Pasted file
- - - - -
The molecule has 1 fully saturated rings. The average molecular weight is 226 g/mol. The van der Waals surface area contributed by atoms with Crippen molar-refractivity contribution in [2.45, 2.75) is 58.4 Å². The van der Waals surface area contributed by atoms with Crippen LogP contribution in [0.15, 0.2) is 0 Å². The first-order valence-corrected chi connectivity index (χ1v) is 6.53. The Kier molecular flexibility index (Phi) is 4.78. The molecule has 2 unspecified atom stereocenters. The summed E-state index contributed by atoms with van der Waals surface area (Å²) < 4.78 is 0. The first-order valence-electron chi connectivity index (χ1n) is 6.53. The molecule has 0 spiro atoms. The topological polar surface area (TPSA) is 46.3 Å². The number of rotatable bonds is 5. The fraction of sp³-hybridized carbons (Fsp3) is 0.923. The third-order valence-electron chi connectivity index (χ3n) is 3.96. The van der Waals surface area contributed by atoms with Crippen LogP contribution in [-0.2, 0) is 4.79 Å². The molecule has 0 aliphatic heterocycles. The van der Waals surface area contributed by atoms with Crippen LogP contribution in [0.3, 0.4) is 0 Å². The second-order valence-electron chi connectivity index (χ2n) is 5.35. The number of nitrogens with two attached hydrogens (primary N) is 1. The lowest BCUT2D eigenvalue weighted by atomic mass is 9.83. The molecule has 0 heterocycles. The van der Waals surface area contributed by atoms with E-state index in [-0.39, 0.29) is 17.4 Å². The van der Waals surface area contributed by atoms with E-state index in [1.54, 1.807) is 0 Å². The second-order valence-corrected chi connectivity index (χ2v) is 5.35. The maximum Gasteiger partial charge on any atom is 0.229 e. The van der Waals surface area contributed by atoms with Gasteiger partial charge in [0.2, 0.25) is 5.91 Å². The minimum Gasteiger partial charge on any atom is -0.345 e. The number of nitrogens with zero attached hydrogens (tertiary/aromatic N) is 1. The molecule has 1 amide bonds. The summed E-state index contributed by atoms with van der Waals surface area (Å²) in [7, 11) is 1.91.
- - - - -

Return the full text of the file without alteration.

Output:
The molecule has 1 fully saturated rings. The average molecular weight is 226 g/mol. The van der Waals surface area contributed by atoms with Crippen molar-refractivity contribution in [2.45, 2.75) is 58.4 Å². The van der Waals surface area contributed by atoms with Crippen LogP contribution in [0.15, 0.2) is 0 Å². The first-order valence-corrected chi connectivity index (χ1v) is 6.53. The Kier molecular flexibility index (Phi) is 4.78. The molecule has 2 unspecified atom stereocenters. The summed E-state index contributed by atoms with van der Waals surface area (Å²) < 4.78 is 0. The first-order valence-electron chi connectivity index (χ1n) is 6.53. The molecule has 0 spiro atoms. The topological polar surface area (TPSA) is 46.3 Å². The number of rotatable bonds is 5. The fraction of sp³-hybridized carbons (Fsp3) is 0.923. The third-order valence-electron chi connectivity index (χ3n) is 3.96. The van der Waals surface area contributed by atoms with Crippen LogP contribution in [-0.2, 0) is 4.79 Å². The molecule has 0 aliphatic heterocycles. The van der Waals surface area contributed by atoms with Crippen LogP contribution in [0.3, 0.4) is 0 Å². The second-order valence-electron chi connectivity index (χ2n) is 5.35. The number of nitrogens with two attached hydrogens (primary N) is 1. The lowest BCUT2D eigenvalue weighted by atomic mass is 9.83. The molecule has 0 heterocycles. The van der Waals surface area contributed by atoms with E-state index in [-0.39, 0.29) is 17.4 Å². The van der Waals surface area contributed by atoms with E-state index in [1.54, 1.807) is 0 Å². The second-order valence-corrected chi connectivity index (χ2v) is 5.35. The maximum Gasteiger partial charge on any atom is 0.229 e. The van der Waals surface area contributed by atoms with Gasteiger partial charge in [0.2, 0.25) is 5.91 Å². The minimum Gasteiger partial charge on any atom is -0.345 e. The number of nitrogens with zero attached hydrogens (tertiary/aromatic N) is 1. The molecule has 1 amide bonds. The summed E-state index contributed by atoms with van der Waals surface area (Å²) in [7, 11) is 1.91.